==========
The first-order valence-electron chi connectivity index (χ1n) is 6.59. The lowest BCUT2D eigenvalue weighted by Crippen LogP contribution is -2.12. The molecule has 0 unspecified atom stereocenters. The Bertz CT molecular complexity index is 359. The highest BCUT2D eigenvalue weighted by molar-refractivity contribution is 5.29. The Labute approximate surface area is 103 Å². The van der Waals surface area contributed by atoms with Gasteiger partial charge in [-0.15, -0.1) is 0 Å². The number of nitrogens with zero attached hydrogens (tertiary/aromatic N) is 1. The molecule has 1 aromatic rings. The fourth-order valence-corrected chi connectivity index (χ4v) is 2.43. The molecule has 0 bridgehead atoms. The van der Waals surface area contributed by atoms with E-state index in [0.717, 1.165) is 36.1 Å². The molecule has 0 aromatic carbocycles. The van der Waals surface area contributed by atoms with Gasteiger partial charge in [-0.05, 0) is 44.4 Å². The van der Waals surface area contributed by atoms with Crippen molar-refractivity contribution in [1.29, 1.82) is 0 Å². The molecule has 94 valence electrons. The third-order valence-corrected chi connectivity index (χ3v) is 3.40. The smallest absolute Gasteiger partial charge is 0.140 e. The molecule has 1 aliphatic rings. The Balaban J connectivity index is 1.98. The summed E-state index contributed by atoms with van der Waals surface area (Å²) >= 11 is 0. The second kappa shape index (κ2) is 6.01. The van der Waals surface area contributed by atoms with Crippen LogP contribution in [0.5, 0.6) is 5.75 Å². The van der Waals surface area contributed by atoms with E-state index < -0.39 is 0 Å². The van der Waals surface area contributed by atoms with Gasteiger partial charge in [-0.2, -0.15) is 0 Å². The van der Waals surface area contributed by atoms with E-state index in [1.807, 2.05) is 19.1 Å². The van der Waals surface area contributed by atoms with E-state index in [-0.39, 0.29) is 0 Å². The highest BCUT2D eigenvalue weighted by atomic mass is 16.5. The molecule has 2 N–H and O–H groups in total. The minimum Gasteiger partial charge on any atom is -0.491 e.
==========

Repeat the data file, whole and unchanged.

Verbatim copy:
The first-order valence-electron chi connectivity index (χ1n) is 6.59. The lowest BCUT2D eigenvalue weighted by Crippen LogP contribution is -2.12. The molecule has 0 unspecified atom stereocenters. The Bertz CT molecular complexity index is 359. The highest BCUT2D eigenvalue weighted by molar-refractivity contribution is 5.29. The Labute approximate surface area is 103 Å². The van der Waals surface area contributed by atoms with Gasteiger partial charge in [-0.15, -0.1) is 0 Å². The number of nitrogens with zero attached hydrogens (tertiary/aromatic N) is 1. The molecule has 1 aromatic rings. The fourth-order valence-corrected chi connectivity index (χ4v) is 2.43. The molecule has 0 bridgehead atoms. The van der Waals surface area contributed by atoms with E-state index in [0.717, 1.165) is 36.1 Å². The molecule has 0 aromatic carbocycles. The van der Waals surface area contributed by atoms with Gasteiger partial charge in [-0.05, 0) is 44.4 Å². The van der Waals surface area contributed by atoms with Crippen molar-refractivity contribution in [1.29, 1.82) is 0 Å². The molecule has 94 valence electrons. The third-order valence-corrected chi connectivity index (χ3v) is 3.40. The smallest absolute Gasteiger partial charge is 0.140 e. The molecule has 1 aliphatic rings. The Balaban J connectivity index is 1.98. The summed E-state index contributed by atoms with van der Waals surface area (Å²) >= 11 is 0. The second kappa shape index (κ2) is 6.01. The van der Waals surface area contributed by atoms with Crippen LogP contribution in [0.5, 0.6) is 5.75 Å². The van der Waals surface area contributed by atoms with E-state index < -0.39 is 0 Å². The van der Waals surface area contributed by atoms with Gasteiger partial charge in [-0.2, -0.15) is 0 Å². The van der Waals surface area contributed by atoms with E-state index in [1.807, 2.05) is 19.1 Å². The van der Waals surface area contributed by atoms with E-state index in [-0.39, 0.29) is 0 Å². The highest BCUT2D eigenvalue weighted by atomic mass is 16.5. The molecule has 2 N–H and O–H groups in total. The minimum Gasteiger partial charge on any atom is -0.491 e.